California Calls is proud to announce a developing policy agenda that can raise the necessary funding to close the structural $20 billion revenue shortfall. This developing agenda was crafted through extensive research and a series of collaboration meetings over the past year with over 50 progressive organizations around the state. California Calls looked at three things 1) how much revenue is needed, 2) what types of policies would be most valuable in getting us closer to systemic reform, and 3) which policies could make up a short, medium, and long-term policy reform agenda.
California Calls is building deeper alignment among the movement for progressive tax reform in the state through a series of meetings bringing together community-based organizations, unions, foundations and service groups. The second of these sessions took place on July 19. After presentations by policy experts, with the use of cutting-edge audience response technology, participants narrowed the 23 policy initiatives under consideration down to seven consensus items that will be used to develop California Calls policy agenda. These include:
• Requiring California’s corporations to reveal their tax expenditures (as a step towards closing corporate tax loopholes);
• Raising taxes on the top income earners in the state;
• Imposing a “restitution” fee to mitigate the effects of pollution on California’s neighborhoods;
• Reforming commercial property tax laws;
• A proposal allowing for a “double majority” vote of the electorate and the legislature to increase state taxes;
• Reducing the 2/3rds vote threshold for state tax increases;
• Imposing an oil severance tax.
In August the California Calls Coordinating Committee voted to adopt these recommendations as a formal part of its short, medium, and long-term policy agenda.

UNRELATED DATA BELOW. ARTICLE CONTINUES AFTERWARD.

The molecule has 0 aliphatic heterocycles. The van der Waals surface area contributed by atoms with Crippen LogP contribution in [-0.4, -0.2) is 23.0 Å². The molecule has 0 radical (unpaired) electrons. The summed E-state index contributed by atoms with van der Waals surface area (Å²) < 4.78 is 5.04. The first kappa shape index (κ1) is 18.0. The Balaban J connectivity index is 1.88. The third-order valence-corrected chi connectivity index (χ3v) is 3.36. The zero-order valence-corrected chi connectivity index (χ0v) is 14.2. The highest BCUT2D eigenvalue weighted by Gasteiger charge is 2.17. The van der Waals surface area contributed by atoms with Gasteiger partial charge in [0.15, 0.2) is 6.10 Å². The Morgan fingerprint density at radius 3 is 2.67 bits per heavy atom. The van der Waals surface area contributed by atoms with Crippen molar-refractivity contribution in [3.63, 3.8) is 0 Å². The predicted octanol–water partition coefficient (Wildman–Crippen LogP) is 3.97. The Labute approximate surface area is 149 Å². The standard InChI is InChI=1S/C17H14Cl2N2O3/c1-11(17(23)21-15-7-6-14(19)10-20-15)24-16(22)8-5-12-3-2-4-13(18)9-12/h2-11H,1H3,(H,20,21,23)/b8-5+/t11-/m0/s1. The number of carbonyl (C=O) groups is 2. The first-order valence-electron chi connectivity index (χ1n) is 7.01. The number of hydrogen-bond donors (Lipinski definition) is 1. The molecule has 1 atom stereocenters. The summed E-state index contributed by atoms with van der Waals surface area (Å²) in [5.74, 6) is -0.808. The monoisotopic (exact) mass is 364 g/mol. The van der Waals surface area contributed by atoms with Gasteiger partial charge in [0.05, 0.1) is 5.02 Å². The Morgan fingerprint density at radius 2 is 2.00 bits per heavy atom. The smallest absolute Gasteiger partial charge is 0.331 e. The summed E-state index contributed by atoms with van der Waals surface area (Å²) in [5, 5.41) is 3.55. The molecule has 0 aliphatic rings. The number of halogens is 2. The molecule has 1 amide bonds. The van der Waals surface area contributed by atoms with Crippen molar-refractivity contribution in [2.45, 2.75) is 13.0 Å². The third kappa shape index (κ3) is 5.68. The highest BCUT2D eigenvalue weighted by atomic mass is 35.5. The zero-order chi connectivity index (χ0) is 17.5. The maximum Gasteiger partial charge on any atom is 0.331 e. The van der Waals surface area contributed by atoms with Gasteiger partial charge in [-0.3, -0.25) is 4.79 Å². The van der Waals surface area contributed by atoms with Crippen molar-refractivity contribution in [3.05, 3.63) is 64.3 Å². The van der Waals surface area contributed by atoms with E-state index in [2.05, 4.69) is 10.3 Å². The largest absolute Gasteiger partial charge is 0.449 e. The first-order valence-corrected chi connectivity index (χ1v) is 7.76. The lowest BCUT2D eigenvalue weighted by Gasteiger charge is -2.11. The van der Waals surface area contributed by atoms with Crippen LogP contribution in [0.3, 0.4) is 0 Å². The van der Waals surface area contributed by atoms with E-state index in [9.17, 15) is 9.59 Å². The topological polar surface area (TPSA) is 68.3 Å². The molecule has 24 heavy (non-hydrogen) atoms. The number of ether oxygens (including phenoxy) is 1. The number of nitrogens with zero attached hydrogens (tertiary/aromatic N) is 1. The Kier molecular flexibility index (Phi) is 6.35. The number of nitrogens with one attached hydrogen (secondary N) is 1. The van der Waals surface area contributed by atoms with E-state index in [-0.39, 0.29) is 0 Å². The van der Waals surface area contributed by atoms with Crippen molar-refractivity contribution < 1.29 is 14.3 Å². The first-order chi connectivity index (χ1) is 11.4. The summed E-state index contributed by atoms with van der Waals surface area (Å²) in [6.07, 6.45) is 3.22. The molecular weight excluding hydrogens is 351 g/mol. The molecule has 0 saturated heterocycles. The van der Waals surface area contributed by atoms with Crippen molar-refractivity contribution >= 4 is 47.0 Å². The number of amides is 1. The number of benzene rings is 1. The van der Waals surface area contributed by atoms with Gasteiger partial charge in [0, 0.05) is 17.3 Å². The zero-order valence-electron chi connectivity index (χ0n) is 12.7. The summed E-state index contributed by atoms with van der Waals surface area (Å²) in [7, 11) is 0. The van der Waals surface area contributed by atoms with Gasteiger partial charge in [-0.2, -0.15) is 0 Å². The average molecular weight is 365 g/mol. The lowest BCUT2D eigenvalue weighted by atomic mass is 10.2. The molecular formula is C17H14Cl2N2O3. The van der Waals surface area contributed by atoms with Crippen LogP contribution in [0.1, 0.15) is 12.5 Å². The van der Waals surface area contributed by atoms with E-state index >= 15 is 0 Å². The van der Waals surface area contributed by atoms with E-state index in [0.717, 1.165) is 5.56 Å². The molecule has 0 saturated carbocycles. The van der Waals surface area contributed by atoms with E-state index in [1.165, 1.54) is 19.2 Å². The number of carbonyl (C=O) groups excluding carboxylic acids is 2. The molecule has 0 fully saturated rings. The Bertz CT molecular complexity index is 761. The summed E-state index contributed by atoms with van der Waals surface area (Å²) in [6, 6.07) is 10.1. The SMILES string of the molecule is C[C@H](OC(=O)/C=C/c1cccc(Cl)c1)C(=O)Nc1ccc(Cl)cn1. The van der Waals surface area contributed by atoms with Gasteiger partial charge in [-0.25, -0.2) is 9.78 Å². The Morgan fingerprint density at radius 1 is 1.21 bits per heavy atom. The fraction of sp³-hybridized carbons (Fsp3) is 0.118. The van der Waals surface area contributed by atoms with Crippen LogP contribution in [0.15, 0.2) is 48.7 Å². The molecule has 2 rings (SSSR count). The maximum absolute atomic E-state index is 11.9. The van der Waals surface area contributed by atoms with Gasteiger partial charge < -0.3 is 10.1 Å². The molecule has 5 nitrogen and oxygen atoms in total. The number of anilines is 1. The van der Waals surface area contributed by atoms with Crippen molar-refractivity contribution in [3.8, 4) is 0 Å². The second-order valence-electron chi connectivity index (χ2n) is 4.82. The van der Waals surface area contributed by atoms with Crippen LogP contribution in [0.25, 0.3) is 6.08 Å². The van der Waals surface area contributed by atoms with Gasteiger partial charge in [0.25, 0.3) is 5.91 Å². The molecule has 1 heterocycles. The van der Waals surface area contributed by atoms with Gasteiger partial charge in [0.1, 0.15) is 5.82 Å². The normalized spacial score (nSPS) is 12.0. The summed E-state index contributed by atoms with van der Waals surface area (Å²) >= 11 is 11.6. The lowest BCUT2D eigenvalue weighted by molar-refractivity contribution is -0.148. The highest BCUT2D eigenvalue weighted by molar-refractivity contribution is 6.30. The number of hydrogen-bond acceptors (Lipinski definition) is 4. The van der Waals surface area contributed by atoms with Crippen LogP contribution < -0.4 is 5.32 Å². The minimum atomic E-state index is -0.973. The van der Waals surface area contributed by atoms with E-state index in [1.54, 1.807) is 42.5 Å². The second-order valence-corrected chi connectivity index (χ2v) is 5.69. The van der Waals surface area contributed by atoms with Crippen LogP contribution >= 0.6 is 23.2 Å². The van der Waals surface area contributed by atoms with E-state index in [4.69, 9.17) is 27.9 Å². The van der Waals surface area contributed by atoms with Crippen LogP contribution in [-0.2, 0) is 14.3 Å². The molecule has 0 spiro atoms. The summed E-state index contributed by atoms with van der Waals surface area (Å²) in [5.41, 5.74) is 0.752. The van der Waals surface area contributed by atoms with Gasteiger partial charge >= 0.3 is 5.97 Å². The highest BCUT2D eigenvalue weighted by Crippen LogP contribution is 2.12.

The policy with the strongest support and which offers the best opportunity for a 2012 victory was raising taxes on the top income earners in the state. California Calls convened a strategy committee of 25 organizations to explore possibilities for 2012 collaboration and joined a research project with several unions and organizations to assess the viability of a Top Tier Tax fight next year.
The next Strategic Collaboration meeting will be on November 15 focused on strategic communications: how we change the story about government and taxes. A key feature of this meeting will be a discussion on how to manage the tension between long-term narrative/message development to change public consciousness and issue framing/messaging required to win now.
The California Calls policy agenda was developed through a committee of progressive tax and fiscal policy experts: Jean Ross from the California Budget Project, Lenny Goldberg from the California Tax Reform Association, Ben Tulchin from Tulchin Research, Bob Brownstein from Working Partnership USA and Sarah Zimmerman from SEIU 1000; Jennifer Ito, USC’s Program for Environmental and Regional Equity; Fred Keeley, Treasurer of Santa Cruz; Steve Levy, Stanford’s Center for Continuing Study of California; Ken Jacobs UC Berkeley Labor Center